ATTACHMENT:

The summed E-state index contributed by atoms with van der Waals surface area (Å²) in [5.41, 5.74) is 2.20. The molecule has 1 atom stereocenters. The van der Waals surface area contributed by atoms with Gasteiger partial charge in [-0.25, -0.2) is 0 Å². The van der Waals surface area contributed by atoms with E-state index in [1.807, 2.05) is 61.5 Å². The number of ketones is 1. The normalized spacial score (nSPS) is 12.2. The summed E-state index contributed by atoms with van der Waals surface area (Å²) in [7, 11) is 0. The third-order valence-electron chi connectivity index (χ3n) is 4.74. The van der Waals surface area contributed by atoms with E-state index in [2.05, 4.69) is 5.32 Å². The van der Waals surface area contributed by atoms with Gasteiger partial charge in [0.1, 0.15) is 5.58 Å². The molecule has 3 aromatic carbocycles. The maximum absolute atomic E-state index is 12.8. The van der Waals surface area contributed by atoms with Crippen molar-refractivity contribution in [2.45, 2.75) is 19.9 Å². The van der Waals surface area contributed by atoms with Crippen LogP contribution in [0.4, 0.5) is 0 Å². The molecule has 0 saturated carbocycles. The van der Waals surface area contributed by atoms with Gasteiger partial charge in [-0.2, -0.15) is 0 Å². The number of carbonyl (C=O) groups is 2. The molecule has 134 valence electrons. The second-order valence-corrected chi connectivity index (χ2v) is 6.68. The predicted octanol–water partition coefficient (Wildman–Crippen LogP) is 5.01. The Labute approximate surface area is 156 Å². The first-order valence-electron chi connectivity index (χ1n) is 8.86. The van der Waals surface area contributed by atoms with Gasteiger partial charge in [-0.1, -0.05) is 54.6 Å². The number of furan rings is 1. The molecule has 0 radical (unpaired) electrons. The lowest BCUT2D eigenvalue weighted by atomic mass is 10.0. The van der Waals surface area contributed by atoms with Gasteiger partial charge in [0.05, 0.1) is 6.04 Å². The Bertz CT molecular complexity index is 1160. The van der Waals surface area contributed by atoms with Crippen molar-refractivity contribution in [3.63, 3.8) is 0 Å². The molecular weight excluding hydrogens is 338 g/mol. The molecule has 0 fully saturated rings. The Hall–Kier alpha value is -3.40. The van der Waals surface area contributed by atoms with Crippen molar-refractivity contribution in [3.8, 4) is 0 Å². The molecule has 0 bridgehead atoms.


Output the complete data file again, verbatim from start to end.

The summed E-state index contributed by atoms with van der Waals surface area (Å²) in [5.41, 5.74) is 2.20. The molecule has 1 atom stereocenters. The van der Waals surface area contributed by atoms with Gasteiger partial charge in [-0.25, -0.2) is 0 Å². The van der Waals surface area contributed by atoms with E-state index in [1.807, 2.05) is 61.5 Å². The number of ketones is 1. The normalized spacial score (nSPS) is 12.2. The summed E-state index contributed by atoms with van der Waals surface area (Å²) in [7, 11) is 0. The third-order valence-electron chi connectivity index (χ3n) is 4.74. The van der Waals surface area contributed by atoms with E-state index in [2.05, 4.69) is 5.32 Å². The van der Waals surface area contributed by atoms with Gasteiger partial charge in [0.1, 0.15) is 5.58 Å². The molecule has 3 aromatic carbocycles. The maximum absolute atomic E-state index is 12.8. The van der Waals surface area contributed by atoms with Crippen molar-refractivity contribution in [2.45, 2.75) is 19.9 Å². The van der Waals surface area contributed by atoms with Crippen LogP contribution in [0.4, 0.5) is 0 Å². The molecule has 0 saturated carbocycles. The van der Waals surface area contributed by atoms with Gasteiger partial charge in [-0.2, -0.15) is 0 Å². The number of carbonyl (C=O) groups is 2. The molecule has 134 valence electrons. The second-order valence-corrected chi connectivity index (χ2v) is 6.68. The predicted octanol–water partition coefficient (Wildman–Crippen LogP) is 5.01. The Labute approximate surface area is 156 Å². The first-order valence-electron chi connectivity index (χ1n) is 8.86. The van der Waals surface area contributed by atoms with Gasteiger partial charge in [-0.1, -0.05) is 54.6 Å². The number of furan rings is 1. The molecule has 0 radical (unpaired) electrons. The lowest BCUT2D eigenvalue weighted by atomic mass is 10.0. The van der Waals surface area contributed by atoms with Gasteiger partial charge in [0.05, 0.1) is 6.04 Å². The Bertz CT molecular complexity index is 1160. The van der Waals surface area contributed by atoms with Crippen molar-refractivity contribution in [3.63, 3.8) is 0 Å². The molecular weight excluding hydrogens is 338 g/mol. The molecule has 0 fully saturated rings. The Hall–Kier alpha value is -3.40. The van der Waals surface area contributed by atoms with Crippen molar-refractivity contribution in [3.8, 4) is 0 Å². The molecule has 0 bridgehead atoms.